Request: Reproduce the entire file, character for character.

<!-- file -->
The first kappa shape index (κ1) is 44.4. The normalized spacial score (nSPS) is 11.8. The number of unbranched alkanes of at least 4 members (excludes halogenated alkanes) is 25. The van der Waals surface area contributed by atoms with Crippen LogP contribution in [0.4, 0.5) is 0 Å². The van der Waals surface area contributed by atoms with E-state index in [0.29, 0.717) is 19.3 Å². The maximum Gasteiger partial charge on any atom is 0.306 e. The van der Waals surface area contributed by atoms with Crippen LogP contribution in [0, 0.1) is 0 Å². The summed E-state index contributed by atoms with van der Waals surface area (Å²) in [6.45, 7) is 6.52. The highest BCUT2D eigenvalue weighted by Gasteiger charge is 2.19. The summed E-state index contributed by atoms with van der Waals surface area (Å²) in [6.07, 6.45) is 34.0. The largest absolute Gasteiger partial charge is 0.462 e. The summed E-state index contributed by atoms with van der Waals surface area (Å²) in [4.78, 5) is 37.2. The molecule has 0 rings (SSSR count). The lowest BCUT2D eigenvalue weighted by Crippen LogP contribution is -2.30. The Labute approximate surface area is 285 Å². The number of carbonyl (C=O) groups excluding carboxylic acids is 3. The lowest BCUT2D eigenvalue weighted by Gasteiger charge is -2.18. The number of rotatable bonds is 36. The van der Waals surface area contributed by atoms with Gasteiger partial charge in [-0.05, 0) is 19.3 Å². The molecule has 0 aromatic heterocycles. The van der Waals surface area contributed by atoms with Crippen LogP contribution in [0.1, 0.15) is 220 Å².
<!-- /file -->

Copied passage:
The first kappa shape index (κ1) is 44.4. The normalized spacial score (nSPS) is 11.8. The number of unbranched alkanes of at least 4 members (excludes halogenated alkanes) is 25. The van der Waals surface area contributed by atoms with Crippen LogP contribution in [0.4, 0.5) is 0 Å². The van der Waals surface area contributed by atoms with E-state index in [0.29, 0.717) is 19.3 Å². The maximum Gasteiger partial charge on any atom is 0.306 e. The van der Waals surface area contributed by atoms with Crippen LogP contribution in [0, 0.1) is 0 Å². The summed E-state index contributed by atoms with van der Waals surface area (Å²) in [6.45, 7) is 6.52. The highest BCUT2D eigenvalue weighted by Gasteiger charge is 2.19. The summed E-state index contributed by atoms with van der Waals surface area (Å²) in [6.07, 6.45) is 34.0. The largest absolute Gasteiger partial charge is 0.462 e. The summed E-state index contributed by atoms with van der Waals surface area (Å²) in [4.78, 5) is 37.2. The molecule has 0 rings (SSSR count). The lowest BCUT2D eigenvalue weighted by Crippen LogP contribution is -2.30. The Labute approximate surface area is 285 Å². The number of carbonyl (C=O) groups excluding carboxylic acids is 3. The lowest BCUT2D eigenvalue weighted by Gasteiger charge is -2.18. The number of rotatable bonds is 36. The van der Waals surface area contributed by atoms with Gasteiger partial charge in [-0.05, 0) is 19.3 Å². The molecule has 0 aromatic heterocycles. The van der Waals surface area contributed by atoms with Crippen LogP contribution in [0.1, 0.15) is 220 Å².